Often when watching yet another period drama, it feels like it comes down to an exercise in sets and costumes more than anything else. I begin to wonder if maybe I’m just unfairly biased against the whole genre. And then comes a film like In Secret — based on Émile Zola’s novel Thérèse Raquin — and reminds me that yes, histrionics and art design can serve an actual story that’s fun to watch.
Thérèse starts off as so many protagonists of 19th century novels do: abandoned by her parents to an unfamiliar home, in this case that of her aunt, Madame Raquin (Jessica Lange), and her cousin, Camille (Tom Felton), in rural France. Camille and Thérèse grow up together, he into a sickly young man without even the usual compensatory bookishness, and she into a sexually curious — and sexually frustrated — young woman. When they come of age, Thérèse is married to Camille, and the family moves to Paris for him to take a position as a clerk while Thérèse and Mme. Raquin open a sewing shop on a dark alley below their apartments.
And then one night Camille brings home an old acquaintance who just happens to be a clerk in the same office. Laurent LeClaire (Oscar Isaac) is everything Thérèse has been looking for: tall, strong, handsome, artistic, and a passionate lover. But of course she’s already married to a milksop, so they carry on their affair in secret until they can’t stand being apart any longer. The obstacle must be removed, and accidents happen every day, don’t they? It would just take a simple boating mishap and they can be together. But the two lovers soon find that it may not be quite as simple as they think.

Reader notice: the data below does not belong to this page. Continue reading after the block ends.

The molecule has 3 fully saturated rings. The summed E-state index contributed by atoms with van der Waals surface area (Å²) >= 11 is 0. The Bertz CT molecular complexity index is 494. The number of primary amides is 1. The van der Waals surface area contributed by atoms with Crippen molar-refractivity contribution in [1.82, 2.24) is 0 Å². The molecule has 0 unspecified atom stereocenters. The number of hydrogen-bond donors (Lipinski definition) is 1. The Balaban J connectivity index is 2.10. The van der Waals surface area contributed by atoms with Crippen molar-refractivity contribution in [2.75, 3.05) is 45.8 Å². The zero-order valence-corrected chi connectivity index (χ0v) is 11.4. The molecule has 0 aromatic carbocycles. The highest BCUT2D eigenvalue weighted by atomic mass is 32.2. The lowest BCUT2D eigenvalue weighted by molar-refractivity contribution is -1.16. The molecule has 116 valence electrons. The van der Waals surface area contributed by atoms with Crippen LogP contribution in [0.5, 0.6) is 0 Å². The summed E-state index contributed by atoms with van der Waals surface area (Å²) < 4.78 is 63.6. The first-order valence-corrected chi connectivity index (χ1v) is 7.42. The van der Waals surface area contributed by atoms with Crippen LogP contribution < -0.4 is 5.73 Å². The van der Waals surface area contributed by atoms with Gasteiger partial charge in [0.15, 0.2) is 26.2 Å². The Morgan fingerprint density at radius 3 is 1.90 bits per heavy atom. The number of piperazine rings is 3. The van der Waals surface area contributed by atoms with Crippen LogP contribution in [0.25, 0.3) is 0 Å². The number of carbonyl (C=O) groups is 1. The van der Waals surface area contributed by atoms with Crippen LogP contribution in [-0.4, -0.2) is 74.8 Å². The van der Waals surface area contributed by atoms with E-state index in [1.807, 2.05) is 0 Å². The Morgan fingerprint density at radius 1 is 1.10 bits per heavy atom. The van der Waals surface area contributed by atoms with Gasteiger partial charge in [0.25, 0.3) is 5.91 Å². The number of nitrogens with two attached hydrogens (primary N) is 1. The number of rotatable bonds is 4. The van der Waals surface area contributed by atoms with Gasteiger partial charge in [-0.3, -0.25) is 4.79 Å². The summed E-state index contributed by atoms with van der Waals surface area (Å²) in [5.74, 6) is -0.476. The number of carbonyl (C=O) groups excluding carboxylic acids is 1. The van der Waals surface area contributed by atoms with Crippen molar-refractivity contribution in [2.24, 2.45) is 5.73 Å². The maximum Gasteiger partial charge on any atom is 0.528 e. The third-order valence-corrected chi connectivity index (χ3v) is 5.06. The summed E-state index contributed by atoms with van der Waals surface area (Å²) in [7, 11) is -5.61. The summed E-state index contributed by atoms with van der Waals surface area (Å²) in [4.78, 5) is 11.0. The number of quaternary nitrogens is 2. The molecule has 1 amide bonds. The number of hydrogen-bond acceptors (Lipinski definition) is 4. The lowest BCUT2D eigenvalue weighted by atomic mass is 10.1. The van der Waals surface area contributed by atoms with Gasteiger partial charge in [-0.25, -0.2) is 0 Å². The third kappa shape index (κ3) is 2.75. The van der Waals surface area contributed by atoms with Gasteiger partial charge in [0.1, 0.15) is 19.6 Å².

Novice writer/director Charlie Stratton does an admirable job of adapting Neal Bell’s stage version of Zola’s novel. Engaging in both halves, the film turns around Camille’s death, which upends everyone’s lives as surely as the rented skiff where it takes place. A passionate love story at the start, it swiftly pivots into a taut, paranoid thriller while deftly uncovering nuances and revelations about love’s many impostors.
In a nice surprise for this sort of film, Olsen and Isaac have actual chemistry. Their love scenes feel as intense as their later fights; Olsen in particular shows real longing before, and palpable relief after she finally finds a partner who can meet her needs. And Lange’s recent run on _American Horror Story_ serves her well when the tension ratchets up.
With the help of cinematograher Florian Hoffmeister, Stratton shoots a beautiful picture. Not only do the sets — modern Belgrade and Budapest standing in for Second Empire France — and costumes catch the eye, but so many shots catch the many period objects arranged as if in a still life. As has become fashionable, Stratton uses some moving handheld shots, but with tactful restraint, and only for effect when the action calls for it.
Is In Secret overwrought? sure; show me a recent movie set in the middle of the 19th century that isn’t. But it’s not just pretty pictures and the vapours; there’s a real, engaging story here under all the fabric and grime. It really is possible to make an interesting period picture, after all.
Worth It: yes.
Bechdel Test: fail.